"The marquise Reské, widow of the famous tenor Jean Reské, was willing to popularize Argentine tango among the French. It was around 1911 and I accepted such formal invitation; when in Paris, at the beginning I devoted to teaching tango playing, so that it would be correctly performed. As I had spare time and I had noticed that the high society people were really interested in it, I taught them how to dance it.
One night at the marquise palace where a reception was held I organized, with the approval of the attendance, a pericón (traditional Argentine dance) whose steps proved to be very attractive for everybody and were warmly applauded.
On another occasion I was appointed referee to demonstrate that the forlana was not more decent than tango; the dissent was even reflected in the chronicles at the papers and the Catholic paper "Le Gaulois" finally regarded tango as a beautiful graceful dance.
Thereafter the outbreak of war forced me to come back to Buenos Aires."

It is also impossible to understate the influence that Europe's acceptance, particularly France's, had on Buenos Aires. It is joked that, porteños were Italians that spoke Spanish, thought they were British and wished they were French. Anyone who visits Buenos Aires cannot deny the influence of French architecture.

Orquesta Tîpicas
In 1911, Vincente Greco was asked to record some tangos by Columbia and he created the first Orquesta Típica Criolla. Over time the "criolla" was dropped from the name. The original Orquesta Tîpicas were sextets which consisted of two bandoneons, two violins, a double bass and a piano (sometimes a guitar or flute were substituted).  Eventually they grew to include a string section (with violins, viola, and cello), a bandoneón section (with 3 or more bandoneons), and a rhythmic section (with piano and double bass). The piano was first added by Roberto Firpo in 1913 and the double bass by Francisco Canaro in 1917.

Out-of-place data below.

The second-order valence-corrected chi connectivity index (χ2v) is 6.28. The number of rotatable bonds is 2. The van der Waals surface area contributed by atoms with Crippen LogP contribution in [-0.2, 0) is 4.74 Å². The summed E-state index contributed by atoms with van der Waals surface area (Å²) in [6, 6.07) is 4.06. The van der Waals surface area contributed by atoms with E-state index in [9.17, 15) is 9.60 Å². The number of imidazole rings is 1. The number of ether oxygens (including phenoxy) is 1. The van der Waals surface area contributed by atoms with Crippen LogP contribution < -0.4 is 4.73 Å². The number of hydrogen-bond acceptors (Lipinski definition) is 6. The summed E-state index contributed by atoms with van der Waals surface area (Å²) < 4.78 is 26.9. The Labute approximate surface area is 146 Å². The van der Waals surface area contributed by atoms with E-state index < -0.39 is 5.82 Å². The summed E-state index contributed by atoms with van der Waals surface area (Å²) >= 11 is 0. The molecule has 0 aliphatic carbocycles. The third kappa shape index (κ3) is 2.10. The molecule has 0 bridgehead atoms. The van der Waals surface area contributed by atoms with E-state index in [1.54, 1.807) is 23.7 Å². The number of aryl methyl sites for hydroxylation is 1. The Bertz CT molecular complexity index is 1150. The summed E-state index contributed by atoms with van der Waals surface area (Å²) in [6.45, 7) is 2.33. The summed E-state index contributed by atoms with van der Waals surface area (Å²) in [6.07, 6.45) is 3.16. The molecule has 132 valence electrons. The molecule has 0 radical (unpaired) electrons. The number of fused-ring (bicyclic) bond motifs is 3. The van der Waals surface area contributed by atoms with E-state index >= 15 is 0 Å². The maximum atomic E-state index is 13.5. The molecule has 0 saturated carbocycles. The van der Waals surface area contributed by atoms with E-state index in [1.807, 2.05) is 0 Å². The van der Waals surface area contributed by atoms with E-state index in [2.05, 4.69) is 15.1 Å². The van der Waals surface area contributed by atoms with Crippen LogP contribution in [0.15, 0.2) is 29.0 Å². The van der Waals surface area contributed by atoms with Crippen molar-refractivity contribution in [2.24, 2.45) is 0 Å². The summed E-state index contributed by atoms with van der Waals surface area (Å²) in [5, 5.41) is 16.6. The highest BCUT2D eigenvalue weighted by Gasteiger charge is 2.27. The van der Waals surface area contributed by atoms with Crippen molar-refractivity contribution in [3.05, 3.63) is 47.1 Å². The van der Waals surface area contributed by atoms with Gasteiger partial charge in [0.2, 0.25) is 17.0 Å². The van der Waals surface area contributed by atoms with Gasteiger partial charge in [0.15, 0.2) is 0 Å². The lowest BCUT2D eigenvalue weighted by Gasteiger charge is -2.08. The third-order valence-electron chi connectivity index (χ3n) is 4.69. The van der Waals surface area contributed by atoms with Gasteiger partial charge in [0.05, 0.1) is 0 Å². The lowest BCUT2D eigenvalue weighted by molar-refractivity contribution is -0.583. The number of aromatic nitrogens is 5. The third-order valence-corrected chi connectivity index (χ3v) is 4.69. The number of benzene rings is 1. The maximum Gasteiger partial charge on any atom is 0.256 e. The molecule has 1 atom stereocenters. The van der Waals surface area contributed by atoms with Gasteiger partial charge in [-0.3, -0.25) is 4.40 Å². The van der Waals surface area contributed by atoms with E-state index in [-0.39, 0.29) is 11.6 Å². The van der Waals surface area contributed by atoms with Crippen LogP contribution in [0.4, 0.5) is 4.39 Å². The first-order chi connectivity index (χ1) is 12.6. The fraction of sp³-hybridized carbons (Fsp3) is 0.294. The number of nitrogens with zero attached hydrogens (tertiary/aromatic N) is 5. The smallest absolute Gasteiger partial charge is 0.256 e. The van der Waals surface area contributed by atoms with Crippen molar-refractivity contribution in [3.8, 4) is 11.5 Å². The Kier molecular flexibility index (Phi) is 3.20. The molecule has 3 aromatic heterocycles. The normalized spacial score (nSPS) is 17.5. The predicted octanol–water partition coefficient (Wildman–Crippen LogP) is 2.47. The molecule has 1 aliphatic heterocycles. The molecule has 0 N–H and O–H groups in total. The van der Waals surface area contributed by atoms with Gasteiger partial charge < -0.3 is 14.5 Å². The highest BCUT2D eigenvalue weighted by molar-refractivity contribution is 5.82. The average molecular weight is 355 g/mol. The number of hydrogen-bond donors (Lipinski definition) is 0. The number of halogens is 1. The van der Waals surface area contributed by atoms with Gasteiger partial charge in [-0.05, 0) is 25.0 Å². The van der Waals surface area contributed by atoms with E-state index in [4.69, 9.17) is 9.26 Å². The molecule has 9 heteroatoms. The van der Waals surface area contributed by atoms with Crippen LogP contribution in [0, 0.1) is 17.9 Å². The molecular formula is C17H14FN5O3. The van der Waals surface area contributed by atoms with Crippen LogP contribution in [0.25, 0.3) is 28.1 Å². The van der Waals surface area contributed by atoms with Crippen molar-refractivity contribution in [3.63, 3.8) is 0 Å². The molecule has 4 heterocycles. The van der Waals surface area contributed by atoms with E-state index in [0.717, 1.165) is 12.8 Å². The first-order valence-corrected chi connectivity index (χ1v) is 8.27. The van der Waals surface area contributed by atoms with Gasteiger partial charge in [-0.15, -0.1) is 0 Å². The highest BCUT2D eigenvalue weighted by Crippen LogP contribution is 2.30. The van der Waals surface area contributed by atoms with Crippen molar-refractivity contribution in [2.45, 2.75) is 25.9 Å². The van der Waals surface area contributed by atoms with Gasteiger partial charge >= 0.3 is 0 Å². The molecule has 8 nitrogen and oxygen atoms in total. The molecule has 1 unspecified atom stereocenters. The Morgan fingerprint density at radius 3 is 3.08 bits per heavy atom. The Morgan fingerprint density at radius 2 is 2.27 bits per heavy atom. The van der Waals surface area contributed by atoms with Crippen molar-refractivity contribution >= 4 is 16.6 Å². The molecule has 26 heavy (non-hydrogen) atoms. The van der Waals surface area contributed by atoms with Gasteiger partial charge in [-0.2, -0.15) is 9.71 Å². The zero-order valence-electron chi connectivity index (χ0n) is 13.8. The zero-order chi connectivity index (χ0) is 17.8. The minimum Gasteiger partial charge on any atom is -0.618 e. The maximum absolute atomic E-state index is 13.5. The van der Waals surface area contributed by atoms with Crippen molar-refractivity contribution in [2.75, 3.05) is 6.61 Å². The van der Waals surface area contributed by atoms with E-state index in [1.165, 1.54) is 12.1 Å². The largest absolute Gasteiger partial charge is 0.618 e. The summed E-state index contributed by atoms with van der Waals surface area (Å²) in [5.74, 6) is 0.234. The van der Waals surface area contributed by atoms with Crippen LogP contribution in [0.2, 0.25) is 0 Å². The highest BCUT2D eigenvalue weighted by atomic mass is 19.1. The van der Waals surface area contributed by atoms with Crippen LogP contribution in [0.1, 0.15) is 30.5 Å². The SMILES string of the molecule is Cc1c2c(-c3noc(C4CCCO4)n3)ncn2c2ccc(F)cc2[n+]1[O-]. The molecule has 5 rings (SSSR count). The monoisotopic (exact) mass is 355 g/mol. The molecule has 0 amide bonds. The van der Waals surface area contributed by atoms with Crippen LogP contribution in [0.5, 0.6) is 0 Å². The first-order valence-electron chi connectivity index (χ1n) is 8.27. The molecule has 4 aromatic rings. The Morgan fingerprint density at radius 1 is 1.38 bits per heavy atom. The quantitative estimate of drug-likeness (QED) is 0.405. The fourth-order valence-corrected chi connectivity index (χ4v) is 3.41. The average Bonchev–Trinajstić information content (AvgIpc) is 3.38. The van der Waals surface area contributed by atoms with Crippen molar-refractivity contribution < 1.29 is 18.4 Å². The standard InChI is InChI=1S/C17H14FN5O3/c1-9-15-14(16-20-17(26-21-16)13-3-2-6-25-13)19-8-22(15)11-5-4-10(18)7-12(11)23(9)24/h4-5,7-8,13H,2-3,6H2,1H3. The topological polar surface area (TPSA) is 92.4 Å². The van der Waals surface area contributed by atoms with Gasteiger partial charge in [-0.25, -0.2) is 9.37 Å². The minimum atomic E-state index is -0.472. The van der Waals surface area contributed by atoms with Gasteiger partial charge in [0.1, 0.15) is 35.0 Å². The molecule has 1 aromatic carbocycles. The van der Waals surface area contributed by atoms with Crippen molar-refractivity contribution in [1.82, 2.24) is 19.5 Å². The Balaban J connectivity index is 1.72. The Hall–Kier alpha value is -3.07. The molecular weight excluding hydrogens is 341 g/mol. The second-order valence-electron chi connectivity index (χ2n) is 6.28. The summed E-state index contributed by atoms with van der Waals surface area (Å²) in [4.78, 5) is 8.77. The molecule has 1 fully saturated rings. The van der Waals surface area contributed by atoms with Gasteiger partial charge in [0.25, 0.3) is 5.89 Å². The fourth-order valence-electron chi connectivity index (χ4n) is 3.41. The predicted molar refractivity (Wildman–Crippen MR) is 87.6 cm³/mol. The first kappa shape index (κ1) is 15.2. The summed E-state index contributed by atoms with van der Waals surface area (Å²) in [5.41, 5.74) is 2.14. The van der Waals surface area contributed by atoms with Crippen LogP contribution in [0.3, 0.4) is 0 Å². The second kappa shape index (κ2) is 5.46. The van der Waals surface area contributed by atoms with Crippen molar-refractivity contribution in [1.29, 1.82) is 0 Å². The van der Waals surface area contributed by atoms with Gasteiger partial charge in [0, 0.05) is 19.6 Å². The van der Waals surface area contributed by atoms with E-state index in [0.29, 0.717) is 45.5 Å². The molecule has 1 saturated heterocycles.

Around 1916, Firpo re-wrote a march by Gerardo Mattos Rodriguez as a tango. It would become the most famous of all tangos, "La Cumparsita."

"La Cumparsita" (1916) by Roberto Firpo

Carnivals were huge events where massive amounts of people would come to hear the most popular orquestas of the day. Orquestas would save their best new pieces to debut them at the carnivals. Carnivals were very popular with dancers. Many dance academias would advertise to dancers, "Come and learn the best new figures for the carnival." 

Tango Canción
Up to this point, tango lyrics had been dark, but humorous.  In 1917, Carlos Gardel recorded Pascual Contursi's "Mi Noche Triste." Now Contursi could have meant the lyrics to be ironic but Gardel sang the song with melodramatic longing and sadness. This song struck a cord with the newly arrived immigrants, who were missing their countries, families and wives and was hugely successful, launching a new genre "tango-canción." Tango-canción was full of drama, sentimentality, sadness and nostalgia.

"Mi Noche Triste" (1917) by Carlos Gardel

Sheet Music Cover for MilonguitaIn 1920, the first tango written as a song, "Milonguita." Up until that time, tangos had been written as music first and then lyrics added later. This was the first time that a song was written as lyrics first.  It was turned into a movie in 1922 and was the first to feature the theme of the poor, country girl who leaves home to go to the big city of Buenos Aires and becomes a prostitute.


Women's Orquestas
Paquita Bernardo was the first professional female bandoneon player and Carlos Gardel said she was, "the only woman who has mastered the macho character of the bandoneon." The debuted her sextet in 1921. There were many women's orquestas and they were popular between 1920 and into the early 1930s. They often played in confiterías, cafés, bars, for weddings and parties. To the best of my knowledge, no women's Orquesta was ever recorded, but there is some film footage of one from the 1933 film, "Tango!"